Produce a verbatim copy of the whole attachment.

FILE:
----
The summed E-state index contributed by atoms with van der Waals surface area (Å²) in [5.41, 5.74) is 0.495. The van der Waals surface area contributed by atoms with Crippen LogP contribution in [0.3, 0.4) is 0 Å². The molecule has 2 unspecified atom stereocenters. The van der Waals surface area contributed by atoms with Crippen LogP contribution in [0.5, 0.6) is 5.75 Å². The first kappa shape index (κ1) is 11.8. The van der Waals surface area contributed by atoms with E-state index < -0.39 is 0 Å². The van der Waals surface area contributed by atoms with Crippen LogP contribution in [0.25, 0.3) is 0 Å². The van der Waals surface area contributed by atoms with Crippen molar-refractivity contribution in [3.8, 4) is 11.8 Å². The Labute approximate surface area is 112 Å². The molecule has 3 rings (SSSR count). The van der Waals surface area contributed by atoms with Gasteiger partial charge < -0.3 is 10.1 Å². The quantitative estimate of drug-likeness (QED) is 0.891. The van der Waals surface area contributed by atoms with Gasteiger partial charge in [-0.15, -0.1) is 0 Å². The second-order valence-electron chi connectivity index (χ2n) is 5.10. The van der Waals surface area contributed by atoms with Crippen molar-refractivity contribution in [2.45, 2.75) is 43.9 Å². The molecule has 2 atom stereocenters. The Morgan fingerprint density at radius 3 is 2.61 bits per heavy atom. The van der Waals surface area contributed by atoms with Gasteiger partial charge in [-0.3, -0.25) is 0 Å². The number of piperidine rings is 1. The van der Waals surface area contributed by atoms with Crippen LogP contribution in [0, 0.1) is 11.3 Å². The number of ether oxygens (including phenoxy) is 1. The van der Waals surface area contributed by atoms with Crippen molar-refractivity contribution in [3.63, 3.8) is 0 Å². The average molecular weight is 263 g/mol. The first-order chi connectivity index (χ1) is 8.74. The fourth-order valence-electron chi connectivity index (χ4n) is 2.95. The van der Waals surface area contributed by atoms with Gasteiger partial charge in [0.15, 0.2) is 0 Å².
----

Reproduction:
The summed E-state index contributed by atoms with van der Waals surface area (Å²) in [5.41, 5.74) is 0.495. The van der Waals surface area contributed by atoms with Crippen LogP contribution in [0.3, 0.4) is 0 Å². The molecule has 2 unspecified atom stereocenters. The van der Waals surface area contributed by atoms with Crippen LogP contribution in [0.5, 0.6) is 5.75 Å². The first kappa shape index (κ1) is 11.8. The van der Waals surface area contributed by atoms with E-state index < -0.39 is 0 Å². The van der Waals surface area contributed by atoms with Crippen LogP contribution in [0.25, 0.3) is 0 Å². The van der Waals surface area contributed by atoms with Crippen molar-refractivity contribution in [3.8, 4) is 11.8 Å². The Labute approximate surface area is 112 Å². The molecule has 3 rings (SSSR count). The van der Waals surface area contributed by atoms with Gasteiger partial charge < -0.3 is 10.1 Å². The quantitative estimate of drug-likeness (QED) is 0.891. The van der Waals surface area contributed by atoms with Gasteiger partial charge in [-0.15, -0.1) is 0 Å². The second-order valence-electron chi connectivity index (χ2n) is 5.10. The van der Waals surface area contributed by atoms with Crippen molar-refractivity contribution in [2.45, 2.75) is 43.9 Å². The molecule has 2 atom stereocenters. The Morgan fingerprint density at radius 3 is 2.61 bits per heavy atom. The van der Waals surface area contributed by atoms with Gasteiger partial charge in [-0.3, -0.25) is 0 Å². The number of piperidine rings is 1. The van der Waals surface area contributed by atoms with Crippen LogP contribution in [0, 0.1) is 11.3 Å². The number of ether oxygens (including phenoxy) is 1. The van der Waals surface area contributed by atoms with Crippen molar-refractivity contribution in [3.63, 3.8) is 0 Å². The average molecular weight is 263 g/mol. The first-order chi connectivity index (χ1) is 8.74. The fourth-order valence-electron chi connectivity index (χ4n) is 2.95. The van der Waals surface area contributed by atoms with Gasteiger partial charge in [0.15, 0.2) is 0 Å².